And racism still exists is what he's saying, and he wishes that he didn't have to write a poem about racism, but he did. And I think he sums up how a lot of us might feel it at this point in time.

My dad sent me this track about a week after the tragedy in Christchurch. So yeah. Shout out to my dad.

I think people that listen to music at any kind of deep level, whether it be hip hop or whether it be Gil Scott's music, soul music, or people that listen to country music, there's truth hidden within all those genres.

And if that's where you get your news from instead of the front page of The Herald, you're probably gonna be a bit more tapped into the truth then.

2. The Crowns of Glory - 'Lord Hold Me In Your Arms'

Tom: This is just song that... it's just a warm hug when you need one. I just felt like now was the time we needed something like this, this gospel music. It's the music of people that need hope, it's the hope for people that don't have hope, you know?

I think a lot of the time church is not even about religion. When I see churches around my neighborhood, I see it more as a community centre, to be honest. And I'm agnostic, if not atheist ... I don't know where I stand. I think there's some kind of thing bigger than me, but I don't know if it wants me to obey its ten commandments.

But yeah, I think [community] is at the heart of the church. That's what people are really there for, to get together as a group and sing. And that's something that's been removed from European culture. It used to be something we did when people came back from war, or when people were getting married. And now all we do is sing a blimming birthday song, you know? So yeah, I think gospel music is beautiful for that reason.

3. Willie Hutch - 'A Love That's Worth Having'

Tom: I was going for a walk this morning, and I was listening to an album by this guy called Tree and [the Willie Hutch] sample came up, and I remembered how much I love this song. It just made me feel good, and I just love the line, "A love that's worth having is sure enough worth fighting for."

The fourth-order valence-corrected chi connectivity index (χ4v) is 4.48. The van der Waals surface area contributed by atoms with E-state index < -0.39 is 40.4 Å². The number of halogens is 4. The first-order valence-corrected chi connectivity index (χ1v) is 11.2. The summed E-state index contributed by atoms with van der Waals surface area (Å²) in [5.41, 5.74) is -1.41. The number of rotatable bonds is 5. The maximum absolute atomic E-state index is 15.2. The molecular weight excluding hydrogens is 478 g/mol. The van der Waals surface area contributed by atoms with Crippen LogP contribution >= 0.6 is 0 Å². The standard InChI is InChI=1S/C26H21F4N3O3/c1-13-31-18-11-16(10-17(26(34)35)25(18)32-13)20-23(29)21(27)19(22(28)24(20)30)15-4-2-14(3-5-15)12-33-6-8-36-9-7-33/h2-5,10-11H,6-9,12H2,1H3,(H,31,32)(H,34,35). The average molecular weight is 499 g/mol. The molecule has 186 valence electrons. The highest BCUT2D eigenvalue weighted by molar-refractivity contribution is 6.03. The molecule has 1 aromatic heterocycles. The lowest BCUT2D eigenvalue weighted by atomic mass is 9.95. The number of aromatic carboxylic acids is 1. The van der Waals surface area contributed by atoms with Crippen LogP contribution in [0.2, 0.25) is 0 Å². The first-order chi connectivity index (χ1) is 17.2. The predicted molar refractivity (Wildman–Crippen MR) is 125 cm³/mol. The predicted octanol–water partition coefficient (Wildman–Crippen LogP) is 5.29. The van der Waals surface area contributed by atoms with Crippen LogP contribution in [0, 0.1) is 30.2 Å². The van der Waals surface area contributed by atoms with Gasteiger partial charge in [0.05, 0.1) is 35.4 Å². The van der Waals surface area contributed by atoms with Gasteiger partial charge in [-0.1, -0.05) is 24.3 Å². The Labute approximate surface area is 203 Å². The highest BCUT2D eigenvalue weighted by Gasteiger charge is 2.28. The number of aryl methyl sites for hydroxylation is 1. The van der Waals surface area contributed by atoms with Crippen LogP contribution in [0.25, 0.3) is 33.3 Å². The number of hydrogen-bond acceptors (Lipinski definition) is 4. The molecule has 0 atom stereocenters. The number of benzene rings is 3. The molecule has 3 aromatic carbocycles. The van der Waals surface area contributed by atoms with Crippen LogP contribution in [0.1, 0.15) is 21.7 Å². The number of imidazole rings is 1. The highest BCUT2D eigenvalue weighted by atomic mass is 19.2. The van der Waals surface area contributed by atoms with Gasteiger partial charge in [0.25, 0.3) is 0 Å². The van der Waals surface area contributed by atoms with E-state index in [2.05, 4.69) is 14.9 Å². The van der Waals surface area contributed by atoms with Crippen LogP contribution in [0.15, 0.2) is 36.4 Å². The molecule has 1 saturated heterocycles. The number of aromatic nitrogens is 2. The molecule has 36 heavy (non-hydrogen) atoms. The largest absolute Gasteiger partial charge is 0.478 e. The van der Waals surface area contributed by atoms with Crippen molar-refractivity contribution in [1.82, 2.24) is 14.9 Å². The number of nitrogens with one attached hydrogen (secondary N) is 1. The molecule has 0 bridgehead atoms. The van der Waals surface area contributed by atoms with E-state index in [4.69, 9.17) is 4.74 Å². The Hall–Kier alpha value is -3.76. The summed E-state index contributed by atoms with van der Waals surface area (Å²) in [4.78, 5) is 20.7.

That just summarized it perfectly.

4. The Side Steps Quintet - 'The Feel'

Tom: [This band are] friends of mine, but I'm just bragging. [The group includes] Dandruff Dicky who was in a group called @Peace that I was in; Tonga Vaea, who's in Avantdale Bowling club; Si Res; Tyra Hammond from Open Souls; and Hone Be Good.

Hone is one of my favorite people and lyricists in the country, and I think he's someone that's really underrated and really slept on. In this record, he describes his home, his house, but he says it's more than that. And he explains it in such intricate detail that you almost can smell the place. And yeah, I just love this record.

5. Bird of Paradise - 'Rona'

Tom: Hone's actually got another album we're about to release on our record label that we're starting. We're putting together a legitimate record label 'cause we've always had a little collective called Young, Gifted, and Broke, but we're not so young or broke these days. So the acronym is still YGB, but it's Years Gone By.

Yeah, so shameless plug, but we're putting out Hone's new record which is with a dude called K*Saba and it's called Bird of Paradise.

Really excited to release it. He's been sitting on it for about three years, so he's probably over it, but I'm really excited about it and I think people are gonna love it.

This track is not yet available online.

6. Supreme Jubilees - 'It 'll All Be Over'

Tom: The last song, it's just the perfect song to finish anything. I kind of would like to finish my life to this song, it's just so perfect.


  • Avantdale Bowling Club: Track by track with Tom Scott
  • NZ Live: Avantdale Bowling Club
  • The Sampler: Avantdale Bowling Club by Tom Scott
  • Tom Scott on life, love and Homegrown festival
  • The Mixtape Homebrew
  • Home Brew